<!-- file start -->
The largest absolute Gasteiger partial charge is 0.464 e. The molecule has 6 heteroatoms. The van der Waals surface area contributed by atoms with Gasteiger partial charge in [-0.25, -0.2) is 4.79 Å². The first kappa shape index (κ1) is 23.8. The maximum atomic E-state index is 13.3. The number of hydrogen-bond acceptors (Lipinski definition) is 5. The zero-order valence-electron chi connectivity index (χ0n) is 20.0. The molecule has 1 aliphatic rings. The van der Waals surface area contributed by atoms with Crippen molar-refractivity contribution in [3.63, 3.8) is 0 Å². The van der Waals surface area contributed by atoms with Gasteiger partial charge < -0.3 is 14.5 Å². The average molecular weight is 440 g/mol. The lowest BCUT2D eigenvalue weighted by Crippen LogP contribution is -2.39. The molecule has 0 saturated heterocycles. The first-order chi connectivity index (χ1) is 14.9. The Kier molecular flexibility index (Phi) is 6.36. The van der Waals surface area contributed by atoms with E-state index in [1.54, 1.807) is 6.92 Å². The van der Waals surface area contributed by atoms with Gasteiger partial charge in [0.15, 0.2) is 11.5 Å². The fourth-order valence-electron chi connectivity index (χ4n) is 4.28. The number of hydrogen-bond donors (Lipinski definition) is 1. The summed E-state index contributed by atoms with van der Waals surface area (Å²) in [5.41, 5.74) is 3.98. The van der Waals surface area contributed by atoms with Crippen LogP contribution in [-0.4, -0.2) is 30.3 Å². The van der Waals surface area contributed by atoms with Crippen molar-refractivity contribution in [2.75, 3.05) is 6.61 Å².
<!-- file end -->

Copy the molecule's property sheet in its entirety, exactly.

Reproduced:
The largest absolute Gasteiger partial charge is 0.464 e. The molecule has 6 heteroatoms. The van der Waals surface area contributed by atoms with Gasteiger partial charge in [-0.25, -0.2) is 4.79 Å². The first kappa shape index (κ1) is 23.8. The maximum atomic E-state index is 13.3. The number of hydrogen-bond acceptors (Lipinski definition) is 5. The zero-order valence-electron chi connectivity index (χ0n) is 20.0. The molecule has 1 aliphatic rings. The van der Waals surface area contributed by atoms with Crippen molar-refractivity contribution in [3.63, 3.8) is 0 Å². The van der Waals surface area contributed by atoms with Gasteiger partial charge < -0.3 is 14.5 Å². The average molecular weight is 440 g/mol. The lowest BCUT2D eigenvalue weighted by Crippen LogP contribution is -2.39. The molecule has 0 saturated heterocycles. The first-order chi connectivity index (χ1) is 14.9. The Kier molecular flexibility index (Phi) is 6.36. The van der Waals surface area contributed by atoms with E-state index in [1.54, 1.807) is 6.92 Å². The van der Waals surface area contributed by atoms with Gasteiger partial charge in [0.15, 0.2) is 11.5 Å². The fourth-order valence-electron chi connectivity index (χ4n) is 4.28. The number of hydrogen-bond donors (Lipinski definition) is 1. The summed E-state index contributed by atoms with van der Waals surface area (Å²) in [5.41, 5.74) is 3.98. The van der Waals surface area contributed by atoms with Crippen LogP contribution in [-0.4, -0.2) is 30.3 Å². The van der Waals surface area contributed by atoms with Crippen molar-refractivity contribution in [2.75, 3.05) is 6.61 Å².